How did you light the love scene between Mathieu Amalric and Marion Cotillard?

I.L: We had to make a circular travelling shot around the lovers and I was afraid that the changes in angle wouldn’t look very nice because of the light that became backlighting after having been frontal lighting… So I “choreographed” the lighting with Laurent Bourgeat (our gaffer) so that it would follow the travelling shot. When Arnaud saw our set-up, he was a bit taken aback and asked us whether we were in a nightclub! [Laughs…].
I had set up 4 Fresnel Arri LEDs above the set. They are dimmable without changing the colorimetry and without making noise.

There are quite a few close-ups in this film… real close-ups on faces with lovely skin texture. Did you filter the camera?

I.L: On My Golden Days, I realized that I was cutting it a little close with the long focal length. Because we were shooting in Scope, I corrected the Angénieux zoom lens to be a 500mm. I filtered the camera but I didn’t want filters that made the bright lights bleed, because I already had that effect with the lenses themselves. So I filtered with Mitchells but also with Glimmers that flare the bright lights a bit but not too much.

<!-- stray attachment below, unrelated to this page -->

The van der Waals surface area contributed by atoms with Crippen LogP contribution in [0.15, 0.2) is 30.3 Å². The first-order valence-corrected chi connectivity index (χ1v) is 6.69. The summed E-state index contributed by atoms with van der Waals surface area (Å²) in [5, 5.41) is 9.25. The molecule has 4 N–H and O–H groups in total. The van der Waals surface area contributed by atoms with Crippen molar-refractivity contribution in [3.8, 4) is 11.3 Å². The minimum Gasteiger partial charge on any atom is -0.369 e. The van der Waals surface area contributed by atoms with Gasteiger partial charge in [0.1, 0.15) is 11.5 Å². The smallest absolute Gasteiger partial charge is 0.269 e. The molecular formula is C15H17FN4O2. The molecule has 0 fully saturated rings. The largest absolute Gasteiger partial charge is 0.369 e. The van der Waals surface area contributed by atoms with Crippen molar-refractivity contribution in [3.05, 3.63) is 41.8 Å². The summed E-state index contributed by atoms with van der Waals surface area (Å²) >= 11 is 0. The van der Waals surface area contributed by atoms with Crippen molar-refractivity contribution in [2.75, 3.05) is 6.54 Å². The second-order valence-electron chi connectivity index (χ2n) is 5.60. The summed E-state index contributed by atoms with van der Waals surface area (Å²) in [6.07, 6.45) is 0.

The camera also counts towards the way the skin is rendered. I can’t bring myself to use another camera than the Red. I think it’s just right in terms of softness, it creates a very rounded effect with a bit of depth… That way, I don’t have to add anything in postproduction.
Gills Granier, at Labo, was highly attentive to what I wanted because before colour timing, we’d discussed exactly what suited me best in terms of rendering.

Is Mathieu Amalric’s character in Ismaël’s Ghosts inspired by Arnaud Desplechin himself?

I.L: The character reflects Arnaud’s personality, with his demons and his desires. He has a sort of feverish enthusiasm when he’s on set, just like Mathieu’s character’s own approach to life. He never leaves the set, he listens to music or lies down while preparation is going on, even if they last for two hours. He’s always there before anyone else…like the guardian of a temple…

(Interview conducted by Brigitte Barbier for the AFC, and translated from French by Alexander Baron-Raiffe)

Watch the trailer: